"Open Five" explores the frailty of romantic relationships and the strength of open-endedness on a double-date tour of Memphis.
Illustrating Stephen Stills’ maxim “If you can’t be with the one you love, honey, love the one you’re with,” Tennessee mumblecore helmer Kentucker Audley’s third feature, “Open Five,” explores the frailty of romantic relationships and the strength of open-endedness on a double-date tour of Memphis. A filmmaker (Audley) and a musician (co-writer Jake Rabinbach) squire two visiting Brooklyn actresses around their hometown, hitting high spots and low. More focused than many of its brethren, “Five” opens Nov. 26 and reps another worthy theatrical preem for Gotham’s ReRun Gastropub Theater, fast becoming the NXNE launchpad for minimalist SXSW-type fare.
Pic opens with a nighttime cuddle on a Gotham fire escape. Jake (Rabinbach) invites new g.f. Lucy (Shannon Esper) to join him at his home in Memphis, assuring her that his former g.f. (Amy Seimetz) will have moved out before she arrives. Lucy does indeed come to visit, but accompanied by her best friend, Rose (Genevieve Angelson), which considerably alters Jake’s imagined scenario.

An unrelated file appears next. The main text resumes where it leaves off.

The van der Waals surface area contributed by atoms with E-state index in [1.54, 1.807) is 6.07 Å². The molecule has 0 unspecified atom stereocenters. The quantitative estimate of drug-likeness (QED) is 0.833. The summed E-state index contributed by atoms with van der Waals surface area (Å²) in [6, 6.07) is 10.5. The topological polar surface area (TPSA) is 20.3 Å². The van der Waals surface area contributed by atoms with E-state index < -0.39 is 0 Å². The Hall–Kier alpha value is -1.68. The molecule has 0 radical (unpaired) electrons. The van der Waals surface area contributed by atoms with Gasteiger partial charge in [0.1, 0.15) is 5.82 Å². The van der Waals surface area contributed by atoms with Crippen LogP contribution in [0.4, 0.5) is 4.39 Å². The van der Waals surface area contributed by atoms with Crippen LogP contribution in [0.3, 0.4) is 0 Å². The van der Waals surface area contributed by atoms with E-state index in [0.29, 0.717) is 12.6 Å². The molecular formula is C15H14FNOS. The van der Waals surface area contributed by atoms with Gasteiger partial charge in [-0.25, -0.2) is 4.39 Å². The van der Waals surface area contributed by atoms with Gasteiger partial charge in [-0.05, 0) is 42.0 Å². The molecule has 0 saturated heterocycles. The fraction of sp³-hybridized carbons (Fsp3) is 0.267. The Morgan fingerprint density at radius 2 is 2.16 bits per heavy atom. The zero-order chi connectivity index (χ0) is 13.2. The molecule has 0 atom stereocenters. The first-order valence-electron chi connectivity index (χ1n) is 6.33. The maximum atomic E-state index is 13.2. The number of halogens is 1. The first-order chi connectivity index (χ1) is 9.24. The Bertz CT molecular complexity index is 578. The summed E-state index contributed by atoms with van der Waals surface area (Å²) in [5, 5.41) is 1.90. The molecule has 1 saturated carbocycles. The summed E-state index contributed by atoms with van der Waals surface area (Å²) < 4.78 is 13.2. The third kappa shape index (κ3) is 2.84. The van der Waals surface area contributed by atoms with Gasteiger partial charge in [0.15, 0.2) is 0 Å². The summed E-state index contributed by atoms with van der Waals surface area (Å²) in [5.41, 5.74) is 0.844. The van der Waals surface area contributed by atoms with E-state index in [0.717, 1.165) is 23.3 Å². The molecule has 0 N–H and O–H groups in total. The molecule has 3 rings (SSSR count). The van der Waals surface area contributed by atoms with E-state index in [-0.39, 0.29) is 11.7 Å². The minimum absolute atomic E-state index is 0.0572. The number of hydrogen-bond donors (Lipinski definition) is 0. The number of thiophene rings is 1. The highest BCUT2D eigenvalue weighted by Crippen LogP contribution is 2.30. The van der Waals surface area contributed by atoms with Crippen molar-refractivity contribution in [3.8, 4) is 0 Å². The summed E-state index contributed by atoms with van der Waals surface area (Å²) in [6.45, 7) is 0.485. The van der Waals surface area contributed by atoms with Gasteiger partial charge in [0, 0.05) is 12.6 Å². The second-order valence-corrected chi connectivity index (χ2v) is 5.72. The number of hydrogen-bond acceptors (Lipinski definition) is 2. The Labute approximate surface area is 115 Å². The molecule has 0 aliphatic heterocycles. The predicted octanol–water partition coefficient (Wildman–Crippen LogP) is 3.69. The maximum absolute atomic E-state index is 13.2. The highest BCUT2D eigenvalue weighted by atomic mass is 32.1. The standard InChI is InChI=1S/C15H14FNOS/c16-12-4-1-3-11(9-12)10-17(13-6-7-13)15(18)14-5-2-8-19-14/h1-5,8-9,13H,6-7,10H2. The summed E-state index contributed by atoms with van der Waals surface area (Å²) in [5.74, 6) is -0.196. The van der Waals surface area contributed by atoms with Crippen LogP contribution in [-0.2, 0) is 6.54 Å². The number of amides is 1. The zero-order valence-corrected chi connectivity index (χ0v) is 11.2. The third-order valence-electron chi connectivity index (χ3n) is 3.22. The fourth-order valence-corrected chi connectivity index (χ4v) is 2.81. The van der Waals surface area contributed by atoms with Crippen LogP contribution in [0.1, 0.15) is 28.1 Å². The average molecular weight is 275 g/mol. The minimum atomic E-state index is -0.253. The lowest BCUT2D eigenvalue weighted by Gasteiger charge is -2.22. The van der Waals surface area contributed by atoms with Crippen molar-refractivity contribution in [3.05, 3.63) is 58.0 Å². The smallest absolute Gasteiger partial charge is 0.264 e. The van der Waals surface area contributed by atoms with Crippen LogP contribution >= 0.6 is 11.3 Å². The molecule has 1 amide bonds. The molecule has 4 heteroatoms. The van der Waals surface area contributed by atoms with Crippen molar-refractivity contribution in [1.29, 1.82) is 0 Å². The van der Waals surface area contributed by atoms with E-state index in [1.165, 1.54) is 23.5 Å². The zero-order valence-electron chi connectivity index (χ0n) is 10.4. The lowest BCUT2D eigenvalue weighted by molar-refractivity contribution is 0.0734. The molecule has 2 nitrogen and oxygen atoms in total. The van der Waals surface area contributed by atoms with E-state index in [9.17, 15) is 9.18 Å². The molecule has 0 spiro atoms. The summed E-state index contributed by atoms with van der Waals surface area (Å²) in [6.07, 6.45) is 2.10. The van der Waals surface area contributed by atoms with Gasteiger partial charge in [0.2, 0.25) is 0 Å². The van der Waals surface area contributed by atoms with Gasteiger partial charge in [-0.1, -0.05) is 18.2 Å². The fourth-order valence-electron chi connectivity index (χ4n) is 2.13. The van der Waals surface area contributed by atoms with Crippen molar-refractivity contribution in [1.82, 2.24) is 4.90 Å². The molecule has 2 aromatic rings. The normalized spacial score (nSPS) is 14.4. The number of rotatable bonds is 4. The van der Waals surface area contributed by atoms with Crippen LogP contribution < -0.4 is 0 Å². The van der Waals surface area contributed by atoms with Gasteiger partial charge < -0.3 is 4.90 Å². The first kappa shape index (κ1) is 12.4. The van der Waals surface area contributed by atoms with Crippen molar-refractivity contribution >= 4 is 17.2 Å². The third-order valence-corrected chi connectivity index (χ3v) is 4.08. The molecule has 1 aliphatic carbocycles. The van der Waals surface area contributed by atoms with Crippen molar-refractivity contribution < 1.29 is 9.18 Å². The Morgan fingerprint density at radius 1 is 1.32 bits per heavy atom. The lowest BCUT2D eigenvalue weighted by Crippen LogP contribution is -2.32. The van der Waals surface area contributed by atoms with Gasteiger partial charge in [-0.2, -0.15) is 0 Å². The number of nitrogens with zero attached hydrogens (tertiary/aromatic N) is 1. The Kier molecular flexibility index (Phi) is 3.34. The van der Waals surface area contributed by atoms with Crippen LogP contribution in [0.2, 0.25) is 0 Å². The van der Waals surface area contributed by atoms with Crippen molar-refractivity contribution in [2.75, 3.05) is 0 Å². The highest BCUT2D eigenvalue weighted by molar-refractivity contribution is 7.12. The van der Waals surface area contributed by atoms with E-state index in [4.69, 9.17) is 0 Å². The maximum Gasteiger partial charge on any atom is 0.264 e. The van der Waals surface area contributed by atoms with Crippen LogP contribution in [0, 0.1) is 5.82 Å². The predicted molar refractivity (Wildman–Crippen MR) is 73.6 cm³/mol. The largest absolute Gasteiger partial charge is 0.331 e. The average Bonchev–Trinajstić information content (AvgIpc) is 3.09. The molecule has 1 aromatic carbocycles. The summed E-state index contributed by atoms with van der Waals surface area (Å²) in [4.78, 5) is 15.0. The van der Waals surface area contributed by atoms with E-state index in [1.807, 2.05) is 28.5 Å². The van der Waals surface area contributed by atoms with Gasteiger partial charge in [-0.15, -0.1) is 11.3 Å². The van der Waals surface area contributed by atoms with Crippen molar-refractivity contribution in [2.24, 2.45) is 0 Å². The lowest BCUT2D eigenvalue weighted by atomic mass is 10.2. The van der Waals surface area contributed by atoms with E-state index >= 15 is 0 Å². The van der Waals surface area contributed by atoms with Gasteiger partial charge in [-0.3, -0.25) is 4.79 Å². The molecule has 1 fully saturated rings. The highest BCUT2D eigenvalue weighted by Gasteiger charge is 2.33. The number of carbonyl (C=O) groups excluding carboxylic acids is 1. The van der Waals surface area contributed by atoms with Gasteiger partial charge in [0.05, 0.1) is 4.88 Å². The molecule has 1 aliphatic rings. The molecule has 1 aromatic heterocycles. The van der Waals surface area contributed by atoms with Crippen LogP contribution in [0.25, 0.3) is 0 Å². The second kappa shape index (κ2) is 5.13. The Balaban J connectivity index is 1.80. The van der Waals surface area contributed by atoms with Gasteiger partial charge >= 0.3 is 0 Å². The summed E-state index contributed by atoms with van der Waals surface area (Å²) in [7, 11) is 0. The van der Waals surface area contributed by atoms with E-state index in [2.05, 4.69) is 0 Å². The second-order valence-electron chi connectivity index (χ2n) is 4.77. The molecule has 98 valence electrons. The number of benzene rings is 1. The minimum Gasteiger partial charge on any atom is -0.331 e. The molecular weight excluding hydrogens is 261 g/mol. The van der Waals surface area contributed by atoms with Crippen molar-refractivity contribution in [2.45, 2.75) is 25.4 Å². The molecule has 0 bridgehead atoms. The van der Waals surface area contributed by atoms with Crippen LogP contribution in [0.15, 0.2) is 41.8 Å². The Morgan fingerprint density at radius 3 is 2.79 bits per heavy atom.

It quickly becomes apparent that Lucy is hiding something, investing the genre’s usual awkward pauses with palpable narrative tension. She eventually admits she met someone in New York and is unwilling to enter into a long-distance relationship with Jake, though they eventually relax back into friendly sex. Rose, meanwhile, has hooked up with Jake’s pal Kentucker (Audley), and the four set out to see the sights, from cozy little dives to gospel-rocking churches to tourist-jammed Graceland, music providing the thematic thread.
If “Open Five” is about something other than hanging out in Memphis, it’s long-term commitment. Given the ease with which Jake and Lucy slide in and out of romantic couplings, the question is less whether they can sustain lasting relationships than whether any projected future is even feasible. The strength of the film is that director Audley, together with lenser Joe Swanberg (a venerable mumblecore helmer himself), poses the conundrum less through dialogue than in purely visual terms; closeups of lovers fully invested in each other are juxtaposed with amorphous long shots (i.e., Jake and his dog desultorily meandering through the countryside). Characters’ connections with their surroundings shift constantly — their ability to go with the flow, latching onto each other along the way, becomes less a moral choice than an organic response.
Thesping is faultless, particularly on the part of the women, with Angelson enormously appealing in her expanded sidekick role. Rabinbach, falling back on his real-life musical skills, fares better than taciturn Audley, whose work as filmmaker is never brought up in the story.
Assured tech credits belie the pic’s budget, reportedly less than $20,000.